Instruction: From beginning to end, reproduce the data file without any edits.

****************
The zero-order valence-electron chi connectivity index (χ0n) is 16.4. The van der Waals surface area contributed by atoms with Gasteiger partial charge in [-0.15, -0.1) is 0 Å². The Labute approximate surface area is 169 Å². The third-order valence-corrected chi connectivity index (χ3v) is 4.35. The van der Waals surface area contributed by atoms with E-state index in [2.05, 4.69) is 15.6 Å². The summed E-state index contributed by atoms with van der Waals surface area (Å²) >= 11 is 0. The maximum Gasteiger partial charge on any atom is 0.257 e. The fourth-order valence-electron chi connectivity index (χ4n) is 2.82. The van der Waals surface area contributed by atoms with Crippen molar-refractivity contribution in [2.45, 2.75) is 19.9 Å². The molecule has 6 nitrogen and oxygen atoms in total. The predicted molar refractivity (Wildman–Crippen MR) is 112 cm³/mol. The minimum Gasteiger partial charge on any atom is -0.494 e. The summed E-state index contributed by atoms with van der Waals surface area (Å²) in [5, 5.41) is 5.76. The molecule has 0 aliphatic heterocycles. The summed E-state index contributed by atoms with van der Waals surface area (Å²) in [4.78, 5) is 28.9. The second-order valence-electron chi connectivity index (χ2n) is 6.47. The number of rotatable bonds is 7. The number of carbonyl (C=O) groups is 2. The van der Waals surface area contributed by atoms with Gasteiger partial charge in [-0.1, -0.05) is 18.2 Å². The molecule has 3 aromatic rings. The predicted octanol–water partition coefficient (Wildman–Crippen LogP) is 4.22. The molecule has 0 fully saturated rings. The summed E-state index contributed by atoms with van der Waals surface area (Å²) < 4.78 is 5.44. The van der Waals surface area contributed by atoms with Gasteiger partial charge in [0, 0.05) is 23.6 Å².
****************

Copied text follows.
The zero-order valence-electron chi connectivity index (χ0n) is 16.4. The van der Waals surface area contributed by atoms with Gasteiger partial charge in [-0.15, -0.1) is 0 Å². The Labute approximate surface area is 169 Å². The third-order valence-corrected chi connectivity index (χ3v) is 4.35. The van der Waals surface area contributed by atoms with E-state index in [2.05, 4.69) is 15.6 Å². The summed E-state index contributed by atoms with van der Waals surface area (Å²) >= 11 is 0. The maximum Gasteiger partial charge on any atom is 0.257 e. The fourth-order valence-electron chi connectivity index (χ4n) is 2.82. The van der Waals surface area contributed by atoms with Crippen molar-refractivity contribution in [2.45, 2.75) is 19.9 Å². The molecule has 6 nitrogen and oxygen atoms in total. The predicted molar refractivity (Wildman–Crippen MR) is 112 cm³/mol. The minimum Gasteiger partial charge on any atom is -0.494 e. The summed E-state index contributed by atoms with van der Waals surface area (Å²) in [5, 5.41) is 5.76. The molecule has 0 aliphatic heterocycles. The summed E-state index contributed by atoms with van der Waals surface area (Å²) in [4.78, 5) is 28.9. The second-order valence-electron chi connectivity index (χ2n) is 6.47. The number of rotatable bonds is 7. The number of carbonyl (C=O) groups is 2. The van der Waals surface area contributed by atoms with Gasteiger partial charge in [-0.1, -0.05) is 18.2 Å². The molecule has 3 aromatic rings. The predicted octanol–water partition coefficient (Wildman–Crippen LogP) is 4.22. The molecule has 0 fully saturated rings. The summed E-state index contributed by atoms with van der Waals surface area (Å²) < 4.78 is 5.44. The van der Waals surface area contributed by atoms with Gasteiger partial charge in [0, 0.05) is 23.6 Å².